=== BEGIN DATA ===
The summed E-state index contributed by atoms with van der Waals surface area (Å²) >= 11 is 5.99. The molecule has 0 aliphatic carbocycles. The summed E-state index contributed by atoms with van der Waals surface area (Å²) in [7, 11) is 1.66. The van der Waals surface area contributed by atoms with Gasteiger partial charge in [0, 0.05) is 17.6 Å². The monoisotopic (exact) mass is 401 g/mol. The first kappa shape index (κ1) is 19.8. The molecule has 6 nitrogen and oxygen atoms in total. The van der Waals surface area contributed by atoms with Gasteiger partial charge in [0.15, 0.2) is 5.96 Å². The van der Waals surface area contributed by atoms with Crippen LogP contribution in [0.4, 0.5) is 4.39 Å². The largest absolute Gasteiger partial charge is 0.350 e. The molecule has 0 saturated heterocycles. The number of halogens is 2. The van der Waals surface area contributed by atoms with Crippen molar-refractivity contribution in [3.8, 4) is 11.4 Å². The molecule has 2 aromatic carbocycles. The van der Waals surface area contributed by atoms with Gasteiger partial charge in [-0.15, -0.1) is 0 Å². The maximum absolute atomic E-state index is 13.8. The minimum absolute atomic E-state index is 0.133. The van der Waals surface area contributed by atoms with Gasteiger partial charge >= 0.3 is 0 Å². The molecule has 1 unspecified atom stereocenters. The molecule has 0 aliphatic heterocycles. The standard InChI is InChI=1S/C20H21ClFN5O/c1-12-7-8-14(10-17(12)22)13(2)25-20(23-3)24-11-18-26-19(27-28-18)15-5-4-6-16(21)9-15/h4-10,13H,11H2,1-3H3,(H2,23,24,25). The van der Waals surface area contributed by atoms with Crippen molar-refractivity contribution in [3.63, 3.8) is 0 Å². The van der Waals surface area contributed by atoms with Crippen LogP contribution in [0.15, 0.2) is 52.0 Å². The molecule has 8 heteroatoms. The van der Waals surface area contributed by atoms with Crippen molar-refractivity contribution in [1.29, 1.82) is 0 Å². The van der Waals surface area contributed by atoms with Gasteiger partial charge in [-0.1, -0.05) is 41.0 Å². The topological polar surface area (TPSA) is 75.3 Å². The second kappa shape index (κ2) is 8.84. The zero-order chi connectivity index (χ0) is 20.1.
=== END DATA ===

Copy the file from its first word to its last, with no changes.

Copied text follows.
The summed E-state index contributed by atoms with van der Waals surface area (Å²) >= 11 is 5.99. The molecule has 0 aliphatic carbocycles. The summed E-state index contributed by atoms with van der Waals surface area (Å²) in [7, 11) is 1.66. The van der Waals surface area contributed by atoms with Gasteiger partial charge in [0, 0.05) is 17.6 Å². The monoisotopic (exact) mass is 401 g/mol. The first kappa shape index (κ1) is 19.8. The molecule has 6 nitrogen and oxygen atoms in total. The van der Waals surface area contributed by atoms with Gasteiger partial charge in [0.15, 0.2) is 5.96 Å². The van der Waals surface area contributed by atoms with Crippen LogP contribution in [0.4, 0.5) is 4.39 Å². The largest absolute Gasteiger partial charge is 0.350 e. The molecule has 0 saturated heterocycles. The number of halogens is 2. The van der Waals surface area contributed by atoms with Crippen molar-refractivity contribution in [3.8, 4) is 11.4 Å². The molecule has 2 aromatic carbocycles. The van der Waals surface area contributed by atoms with Gasteiger partial charge in [-0.15, -0.1) is 0 Å². The maximum absolute atomic E-state index is 13.8. The minimum absolute atomic E-state index is 0.133. The van der Waals surface area contributed by atoms with Gasteiger partial charge >= 0.3 is 0 Å². The molecule has 1 unspecified atom stereocenters. The molecule has 0 aliphatic heterocycles. The standard InChI is InChI=1S/C20H21ClFN5O/c1-12-7-8-14(10-17(12)22)13(2)25-20(23-3)24-11-18-26-19(27-28-18)15-5-4-6-16(21)9-15/h4-10,13H,11H2,1-3H3,(H2,23,24,25). The van der Waals surface area contributed by atoms with Crippen molar-refractivity contribution in [3.63, 3.8) is 0 Å². The van der Waals surface area contributed by atoms with Crippen LogP contribution in [0.15, 0.2) is 52.0 Å². The molecule has 8 heteroatoms. The van der Waals surface area contributed by atoms with Crippen molar-refractivity contribution in [1.29, 1.82) is 0 Å². The van der Waals surface area contributed by atoms with Gasteiger partial charge in [-0.1, -0.05) is 41.0 Å². The topological polar surface area (TPSA) is 75.3 Å². The second kappa shape index (κ2) is 8.84. The zero-order chi connectivity index (χ0) is 20.1.